During Tuesday’s marriage equality arguments in the Supreme Court, several of the Court’s conservative members suggested that same-sex couples should not be given equal marriage rights because these couples have not enjoyed those rights for most of the past. As Justice Antonin Scalia summed up this argument, “for millennia, not a single society” supported marriage equality, and that somehow exempted same-sex couples from the Constitution’s promise of equal protection of the law.
Not long after her conservative colleagues raised this argument, however, Justice Ruth Bader Ginsburg explained exactly why marriage was long understood to be incompatible with homosexuality in just five sentences:
[Same-sex couples] wouldn’t be asking for this relief if the law of marriage was what it was a millennium ago. I mean, it wasn’t possible. Same-sex unions would not have opted into the pattern of marriage, which was a relationship, a dominant and a subordinate relationship. Yes, it was marriage between a man and a woman, but the man decided where the couple would be domiciled; it was her obligation to follow him.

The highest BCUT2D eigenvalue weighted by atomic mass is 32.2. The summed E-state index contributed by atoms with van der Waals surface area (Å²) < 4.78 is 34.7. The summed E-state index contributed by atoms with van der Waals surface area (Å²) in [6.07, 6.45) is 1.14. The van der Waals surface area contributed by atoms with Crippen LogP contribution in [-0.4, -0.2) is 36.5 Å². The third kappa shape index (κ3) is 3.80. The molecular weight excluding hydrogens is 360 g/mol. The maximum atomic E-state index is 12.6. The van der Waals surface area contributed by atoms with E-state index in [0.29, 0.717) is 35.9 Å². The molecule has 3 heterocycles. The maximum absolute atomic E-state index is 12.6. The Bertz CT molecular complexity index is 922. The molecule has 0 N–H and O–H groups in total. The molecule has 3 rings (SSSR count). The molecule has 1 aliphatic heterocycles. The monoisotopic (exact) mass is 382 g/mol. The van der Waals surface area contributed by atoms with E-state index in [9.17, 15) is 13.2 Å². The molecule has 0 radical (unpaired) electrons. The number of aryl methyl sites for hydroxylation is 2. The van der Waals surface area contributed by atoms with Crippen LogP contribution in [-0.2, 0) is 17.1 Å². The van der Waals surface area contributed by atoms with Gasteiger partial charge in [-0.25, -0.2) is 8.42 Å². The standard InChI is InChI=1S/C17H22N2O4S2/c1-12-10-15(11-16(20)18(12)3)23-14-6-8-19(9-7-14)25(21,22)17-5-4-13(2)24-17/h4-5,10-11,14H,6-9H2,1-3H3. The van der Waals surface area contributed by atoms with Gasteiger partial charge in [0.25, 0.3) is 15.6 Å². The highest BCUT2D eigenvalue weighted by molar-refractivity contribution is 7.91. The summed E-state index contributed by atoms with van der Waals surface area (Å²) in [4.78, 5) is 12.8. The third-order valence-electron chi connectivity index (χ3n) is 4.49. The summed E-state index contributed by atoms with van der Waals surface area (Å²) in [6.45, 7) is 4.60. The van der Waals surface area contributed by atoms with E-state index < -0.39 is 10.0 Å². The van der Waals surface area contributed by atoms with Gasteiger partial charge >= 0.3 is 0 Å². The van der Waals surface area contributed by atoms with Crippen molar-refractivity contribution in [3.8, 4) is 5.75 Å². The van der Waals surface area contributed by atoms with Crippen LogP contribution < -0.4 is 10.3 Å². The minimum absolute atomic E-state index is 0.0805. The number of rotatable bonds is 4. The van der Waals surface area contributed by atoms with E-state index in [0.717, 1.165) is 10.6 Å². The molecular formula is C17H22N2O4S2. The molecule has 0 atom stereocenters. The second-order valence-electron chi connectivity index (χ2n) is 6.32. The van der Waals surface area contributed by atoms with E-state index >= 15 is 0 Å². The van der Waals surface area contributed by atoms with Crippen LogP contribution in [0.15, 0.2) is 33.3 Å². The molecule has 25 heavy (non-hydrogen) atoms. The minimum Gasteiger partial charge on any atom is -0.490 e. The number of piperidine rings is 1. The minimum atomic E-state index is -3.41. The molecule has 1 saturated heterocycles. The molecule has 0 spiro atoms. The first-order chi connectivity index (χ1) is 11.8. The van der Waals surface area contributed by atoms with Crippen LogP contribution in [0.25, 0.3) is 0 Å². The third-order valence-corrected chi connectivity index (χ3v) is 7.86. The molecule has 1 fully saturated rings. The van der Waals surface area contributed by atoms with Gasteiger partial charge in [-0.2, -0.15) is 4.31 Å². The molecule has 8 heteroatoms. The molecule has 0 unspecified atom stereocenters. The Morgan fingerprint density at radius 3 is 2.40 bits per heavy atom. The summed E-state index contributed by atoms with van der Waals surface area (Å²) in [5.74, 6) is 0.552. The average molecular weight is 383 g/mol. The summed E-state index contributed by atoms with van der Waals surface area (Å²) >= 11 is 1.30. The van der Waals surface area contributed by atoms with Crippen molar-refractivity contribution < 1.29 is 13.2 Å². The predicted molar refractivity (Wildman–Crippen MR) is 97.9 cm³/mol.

There was a change in the institution of marriage to make it egalitarian when it wasn’t egalitarian. And same-sex unions wouldn’t — wouldn’t fit into what marriage was once.
Marriage has changed dramatically in the world over the last thousand years and even during America's relatively short history. Gender in marriage was all about financial arrangements: the man was the chief breadwinner, and the woman subservient. That's complete changed in 2015. The notion that marriage is about financial subservience, gender roles, or procreation is ludicrous, but that's the argument against same-sex marriage: "We've always done it this way."
Sure, and slavery, and women not being allowed to vote, used to be traditional law in America too. We got past that. We'll get past this, as well.